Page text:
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Yekaterina Chzhen

Social Policy Specialist

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Kat joined the UNICEF Office of Research – Innocenti in 2013 after two and a half years as a Post-Doctoral Fellow in Quantitative Methods in Social and Political Sciences at the University of Oxford (Nuffield College). She has completed her PhD in Social Policy & Economics at the University of York in 2010. She has 12 years of experience in applied quantitative social science research at universities and international organisations. Her main research interests are in the areas of comparative social policy, multidimensional poverty, and child well-being. Kat is currently working on: Innocenti Report Card series, Multiple Overlapping Deprivation Analysis (MODA), and issues in children's time allocation in development settings.
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PUBLICATIONS

I bambini hanno migliori prospettive di vita e i genitori sono in grado di bilanciare meglio il lavoro e gli altri impegni in paesi che hanno delle politiche a sostegno delle famiglie. Queste includono il congedo parentale retribuito, il sostegno per l’allattamento al seno, l’assistenza all’infanzia e l’educazione prescolare a prezzi accessibili e di alta qualità. Il presente rapporto esamina le politiche favorevoli alla famiglia di 41 paesi ad alto e medio reddito attraverso quattro indicatori a livello nazionale: la durata delle ferie retribuite a disposizione delle madri, la durata delle ferie retribuite riservata specificamente ai padri, la quota di bambini sotto i tre anni nei nidi e centri per l’infanzia e la quota di bambini tra i tre anni e l’età dell’obbligo scolastico nei centri e scuole per l’infanzia. Svezia, Norvegia e Islanda sono i tre paesi che più sostengono le famiglie per i quali disponiamo di dati completi. Cipro, Grecia e Svizzera occupano gli ultimi tre posti. Dieci dei 41 paesi non dispongono di dati sufficienti sull’infanzia per essere inseriti nella nostra classifica. Non abbiamo a disposizione abbastanza informazioni aggiornate per mettere a confronto i diversi paesi sulla qualità dei centri per l’infanzia o sulle tariffe e le politiche per l’allattamento al seno. Per i paesi più ricchi esiste un margine per migliorare le loro politiche familiari e per raccogliere dati più accurati. Parole chiave congedo parentale, allattamento, centri per l’infanzia, politiche per le famiglie, paesi OCSE/UE. Ringraziamenti Vorremmo

Children get a better start in life and parents are better able to balance work and home commitments in countries that have family-friendly policies. These include paid parental leave, support for breastfeeding and affordable, high-quality childcare and preschool education. This report looks at family-friendly policies in 41 high- and middle-income countries using four country-level indicators: the duration of paid leave available to mothers; the duration of paid leave reserved specifically for fathers; the share of children below the age of three in childcare centres; and the share of children between the age of three and compulsory school age in childcare or preschool centres. Sweden, Norway and Iceland are the three most family-friendly countries for which we have complete data. Cyprus, Greece and Switzerland occupy the bottom three places. Ten of the 41 countries do not have sufficient data on childcare enrolment to be ranked in our league table. There is not enough up-to-date information available for us to compare across countries the quality of childcare centres or breastfeeding rates and policies. There is scope for the world’s richest countries to improve their family policies and collect better data.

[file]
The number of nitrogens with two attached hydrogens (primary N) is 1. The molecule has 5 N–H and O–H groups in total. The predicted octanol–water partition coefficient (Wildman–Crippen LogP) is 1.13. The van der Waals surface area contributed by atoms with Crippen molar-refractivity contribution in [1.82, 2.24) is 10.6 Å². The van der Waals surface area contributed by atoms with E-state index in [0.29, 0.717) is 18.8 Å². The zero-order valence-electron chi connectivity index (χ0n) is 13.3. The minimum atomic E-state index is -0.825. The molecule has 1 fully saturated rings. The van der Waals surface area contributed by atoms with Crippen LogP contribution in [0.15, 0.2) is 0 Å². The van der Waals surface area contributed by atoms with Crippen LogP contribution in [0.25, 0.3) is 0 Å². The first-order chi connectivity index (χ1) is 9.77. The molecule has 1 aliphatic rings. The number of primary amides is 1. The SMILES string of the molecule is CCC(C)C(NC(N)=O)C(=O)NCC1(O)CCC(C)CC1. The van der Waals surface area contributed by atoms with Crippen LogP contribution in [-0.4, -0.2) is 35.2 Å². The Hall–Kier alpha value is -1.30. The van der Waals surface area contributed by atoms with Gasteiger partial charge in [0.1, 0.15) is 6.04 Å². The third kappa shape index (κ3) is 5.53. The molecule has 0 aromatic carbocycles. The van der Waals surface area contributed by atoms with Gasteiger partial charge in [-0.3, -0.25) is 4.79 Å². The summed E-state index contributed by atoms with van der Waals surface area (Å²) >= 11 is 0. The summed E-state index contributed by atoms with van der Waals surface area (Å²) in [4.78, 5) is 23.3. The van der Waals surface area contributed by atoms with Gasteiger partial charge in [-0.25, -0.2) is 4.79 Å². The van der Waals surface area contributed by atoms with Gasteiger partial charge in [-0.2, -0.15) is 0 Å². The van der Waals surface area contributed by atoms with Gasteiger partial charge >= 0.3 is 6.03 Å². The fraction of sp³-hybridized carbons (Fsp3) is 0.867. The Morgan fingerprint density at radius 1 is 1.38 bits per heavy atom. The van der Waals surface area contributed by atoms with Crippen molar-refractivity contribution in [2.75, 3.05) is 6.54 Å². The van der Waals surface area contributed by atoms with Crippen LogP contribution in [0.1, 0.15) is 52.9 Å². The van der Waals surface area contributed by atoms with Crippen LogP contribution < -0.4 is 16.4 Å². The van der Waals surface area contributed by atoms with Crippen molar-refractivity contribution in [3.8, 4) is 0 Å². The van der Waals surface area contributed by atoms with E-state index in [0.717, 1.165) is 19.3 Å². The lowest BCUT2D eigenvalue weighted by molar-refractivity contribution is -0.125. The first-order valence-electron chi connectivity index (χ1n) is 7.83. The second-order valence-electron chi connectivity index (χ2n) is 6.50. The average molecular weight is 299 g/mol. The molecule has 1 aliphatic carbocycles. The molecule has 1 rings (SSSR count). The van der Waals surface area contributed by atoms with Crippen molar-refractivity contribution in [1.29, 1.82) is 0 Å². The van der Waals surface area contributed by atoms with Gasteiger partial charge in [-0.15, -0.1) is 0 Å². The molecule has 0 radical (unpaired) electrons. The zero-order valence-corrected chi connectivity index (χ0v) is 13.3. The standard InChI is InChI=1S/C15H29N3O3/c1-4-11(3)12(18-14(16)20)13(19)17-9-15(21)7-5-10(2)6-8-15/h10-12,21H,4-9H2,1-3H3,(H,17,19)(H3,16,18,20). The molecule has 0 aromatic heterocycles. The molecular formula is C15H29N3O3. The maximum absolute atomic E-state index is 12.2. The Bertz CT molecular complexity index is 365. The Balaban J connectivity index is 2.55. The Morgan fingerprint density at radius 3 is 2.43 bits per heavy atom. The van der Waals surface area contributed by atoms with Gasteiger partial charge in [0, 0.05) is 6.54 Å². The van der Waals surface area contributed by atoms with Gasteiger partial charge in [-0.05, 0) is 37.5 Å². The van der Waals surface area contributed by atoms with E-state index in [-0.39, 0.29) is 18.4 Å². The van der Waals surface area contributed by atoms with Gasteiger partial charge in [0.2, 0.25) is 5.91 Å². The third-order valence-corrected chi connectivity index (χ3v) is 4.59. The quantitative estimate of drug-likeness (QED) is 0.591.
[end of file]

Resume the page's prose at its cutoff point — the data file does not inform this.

JOURNAL ARTICLES

International trends in ‘bottom-end’inequality in adolescent physical activity and nutrition: HBSC study 2002–2014 (2018)

Yekaterina Chzhen, Irene Moor, William Pickett, Emilia Toczydlowska, Gonneke W J M Stevens
European Journal of Public Health,
VIEW ARTICLE

Multidimensional Poverty Among Adolescents in 38 Countries: Evidence from the Health Behaviour in School-aged Children (HBSC) 2013/14 Study (2017)

Yekaterina Chzhen, Zlata Bruckauf, Emilia Toczydlowska, Frank Elgar, Conception Moreno-Maldonado, Gonneke W.J.M. Stevens, Dagmar Sigmudova, Geneviève Gariépy
Child Indicator Research, , pp. 1-25.
VIEW ARTICLE

BLOG POSTS

How does UNICEF maternity leave compare with EU and OECD countries? (14 Jun 2019)

If UNICEF were a rich country instead of my employer, it would rank 24th out of 41 EU and OECD countries in the league table  ...

School bullying harms everyone, not just the victims (12 Nov 2018)

It is no surprise that children who are bullied do worse in academic tests. However, after  re-analyzing children’s reading test ...

PODCASTS

Uncovering An #UnfairStart: An Interview with UNICEF Report Card 15 authors on Education Inequality

Uncovering An #UnfairStart: An Interview with UNICEF Report Card 15 authors on Education Inequality

PROJECTS

Multidimensional child poverty

Generating quality evidence on multi-dimensional child poverty through Multiple Overlapping Deprivation Analysis (MODA).

Children in high income countries

In-depth analysis of the latest comparable data on the well-being of children in high income countries.

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